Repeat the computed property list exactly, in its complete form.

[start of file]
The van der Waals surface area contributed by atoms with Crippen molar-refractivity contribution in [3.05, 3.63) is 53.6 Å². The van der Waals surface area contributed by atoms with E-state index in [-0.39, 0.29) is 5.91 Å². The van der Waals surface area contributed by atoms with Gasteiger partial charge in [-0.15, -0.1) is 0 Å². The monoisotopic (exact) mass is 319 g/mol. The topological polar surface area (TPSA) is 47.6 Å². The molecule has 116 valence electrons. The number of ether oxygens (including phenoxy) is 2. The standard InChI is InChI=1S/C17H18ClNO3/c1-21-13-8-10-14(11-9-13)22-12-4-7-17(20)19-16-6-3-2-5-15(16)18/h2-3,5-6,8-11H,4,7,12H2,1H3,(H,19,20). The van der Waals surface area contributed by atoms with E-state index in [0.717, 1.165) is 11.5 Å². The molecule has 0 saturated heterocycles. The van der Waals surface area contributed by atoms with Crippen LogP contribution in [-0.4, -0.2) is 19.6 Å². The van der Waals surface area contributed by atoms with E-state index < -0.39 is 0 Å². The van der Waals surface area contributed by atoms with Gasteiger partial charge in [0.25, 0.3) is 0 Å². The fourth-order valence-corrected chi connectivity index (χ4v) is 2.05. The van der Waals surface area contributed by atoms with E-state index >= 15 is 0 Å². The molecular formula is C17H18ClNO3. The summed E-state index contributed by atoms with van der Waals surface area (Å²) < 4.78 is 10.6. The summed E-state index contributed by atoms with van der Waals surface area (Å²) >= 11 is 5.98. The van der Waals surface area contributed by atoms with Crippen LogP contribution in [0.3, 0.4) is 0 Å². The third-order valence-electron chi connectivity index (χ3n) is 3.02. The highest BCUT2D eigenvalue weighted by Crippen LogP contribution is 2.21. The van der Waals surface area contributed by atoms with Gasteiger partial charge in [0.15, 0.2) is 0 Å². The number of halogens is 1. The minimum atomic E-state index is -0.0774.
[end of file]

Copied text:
The van der Waals surface area contributed by atoms with Crippen molar-refractivity contribution in [3.05, 3.63) is 53.6 Å². The van der Waals surface area contributed by atoms with E-state index in [-0.39, 0.29) is 5.91 Å². The van der Waals surface area contributed by atoms with Gasteiger partial charge in [-0.15, -0.1) is 0 Å². The monoisotopic (exact) mass is 319 g/mol. The topological polar surface area (TPSA) is 47.6 Å². The molecule has 116 valence electrons. The number of ether oxygens (including phenoxy) is 2. The standard InChI is InChI=1S/C17H18ClNO3/c1-21-13-8-10-14(11-9-13)22-12-4-7-17(20)19-16-6-3-2-5-15(16)18/h2-3,5-6,8-11H,4,7,12H2,1H3,(H,19,20). The van der Waals surface area contributed by atoms with E-state index in [0.717, 1.165) is 11.5 Å². The molecule has 0 saturated heterocycles. The van der Waals surface area contributed by atoms with Crippen LogP contribution in [-0.4, -0.2) is 19.6 Å². The van der Waals surface area contributed by atoms with E-state index < -0.39 is 0 Å². The van der Waals surface area contributed by atoms with Gasteiger partial charge in [0.25, 0.3) is 0 Å². The fourth-order valence-corrected chi connectivity index (χ4v) is 2.05. The van der Waals surface area contributed by atoms with E-state index >= 15 is 0 Å². The molecular formula is C17H18ClNO3. The summed E-state index contributed by atoms with van der Waals surface area (Å²) < 4.78 is 10.6. The summed E-state index contributed by atoms with van der Waals surface area (Å²) >= 11 is 5.98. The van der Waals surface area contributed by atoms with Crippen LogP contribution in [0.3, 0.4) is 0 Å². The third-order valence-electron chi connectivity index (χ3n) is 3.02. The highest BCUT2D eigenvalue weighted by Crippen LogP contribution is 2.21. The van der Waals surface area contributed by atoms with Gasteiger partial charge in [0.15, 0.2) is 0 Å². The number of halogens is 1. The minimum atomic E-state index is -0.0774.